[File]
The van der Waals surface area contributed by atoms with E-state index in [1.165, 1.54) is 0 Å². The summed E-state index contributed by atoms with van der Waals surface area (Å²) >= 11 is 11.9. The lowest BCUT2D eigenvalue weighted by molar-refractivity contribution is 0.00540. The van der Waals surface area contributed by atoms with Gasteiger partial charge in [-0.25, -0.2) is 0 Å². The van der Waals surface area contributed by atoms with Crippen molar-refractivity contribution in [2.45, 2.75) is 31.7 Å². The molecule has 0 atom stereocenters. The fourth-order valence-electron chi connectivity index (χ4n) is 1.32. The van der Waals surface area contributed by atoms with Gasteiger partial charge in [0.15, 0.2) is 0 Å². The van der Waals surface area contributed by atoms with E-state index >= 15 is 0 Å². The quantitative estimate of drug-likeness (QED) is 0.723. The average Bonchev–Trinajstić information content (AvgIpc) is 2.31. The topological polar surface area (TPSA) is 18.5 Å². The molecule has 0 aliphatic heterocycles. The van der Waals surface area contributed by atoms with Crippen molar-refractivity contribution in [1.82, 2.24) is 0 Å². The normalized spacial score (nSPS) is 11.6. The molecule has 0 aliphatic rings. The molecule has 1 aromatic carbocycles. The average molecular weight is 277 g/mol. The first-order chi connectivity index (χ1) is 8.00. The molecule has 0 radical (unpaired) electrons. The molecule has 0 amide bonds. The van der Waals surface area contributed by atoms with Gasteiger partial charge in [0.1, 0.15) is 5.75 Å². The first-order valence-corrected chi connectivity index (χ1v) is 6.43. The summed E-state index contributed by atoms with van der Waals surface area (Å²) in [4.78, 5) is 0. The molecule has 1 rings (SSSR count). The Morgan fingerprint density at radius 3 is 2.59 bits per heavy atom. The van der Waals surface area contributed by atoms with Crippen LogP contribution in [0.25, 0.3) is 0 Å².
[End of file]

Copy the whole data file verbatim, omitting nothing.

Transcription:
The van der Waals surface area contributed by atoms with E-state index in [1.165, 1.54) is 0 Å². The summed E-state index contributed by atoms with van der Waals surface area (Å²) >= 11 is 11.9. The lowest BCUT2D eigenvalue weighted by molar-refractivity contribution is 0.00540. The van der Waals surface area contributed by atoms with Gasteiger partial charge in [-0.25, -0.2) is 0 Å². The van der Waals surface area contributed by atoms with Crippen molar-refractivity contribution in [2.45, 2.75) is 31.7 Å². The molecule has 0 atom stereocenters. The fourth-order valence-electron chi connectivity index (χ4n) is 1.32. The van der Waals surface area contributed by atoms with Gasteiger partial charge in [0.15, 0.2) is 0 Å². The van der Waals surface area contributed by atoms with E-state index >= 15 is 0 Å². The quantitative estimate of drug-likeness (QED) is 0.723. The average Bonchev–Trinajstić information content (AvgIpc) is 2.31. The topological polar surface area (TPSA) is 18.5 Å². The molecule has 0 aliphatic heterocycles. The van der Waals surface area contributed by atoms with Crippen molar-refractivity contribution in [1.82, 2.24) is 0 Å². The normalized spacial score (nSPS) is 11.6. The molecule has 0 aliphatic rings. The molecule has 1 aromatic carbocycles. The average molecular weight is 277 g/mol. The first-order chi connectivity index (χ1) is 8.00. The molecule has 0 radical (unpaired) electrons. The molecule has 0 amide bonds. The van der Waals surface area contributed by atoms with Gasteiger partial charge in [0.1, 0.15) is 5.75 Å². The first-order valence-corrected chi connectivity index (χ1v) is 6.43. The summed E-state index contributed by atoms with van der Waals surface area (Å²) in [4.78, 5) is 0. The molecule has 1 rings (SSSR count). The Morgan fingerprint density at radius 3 is 2.59 bits per heavy atom. The van der Waals surface area contributed by atoms with Crippen LogP contribution in [0.25, 0.3) is 0 Å².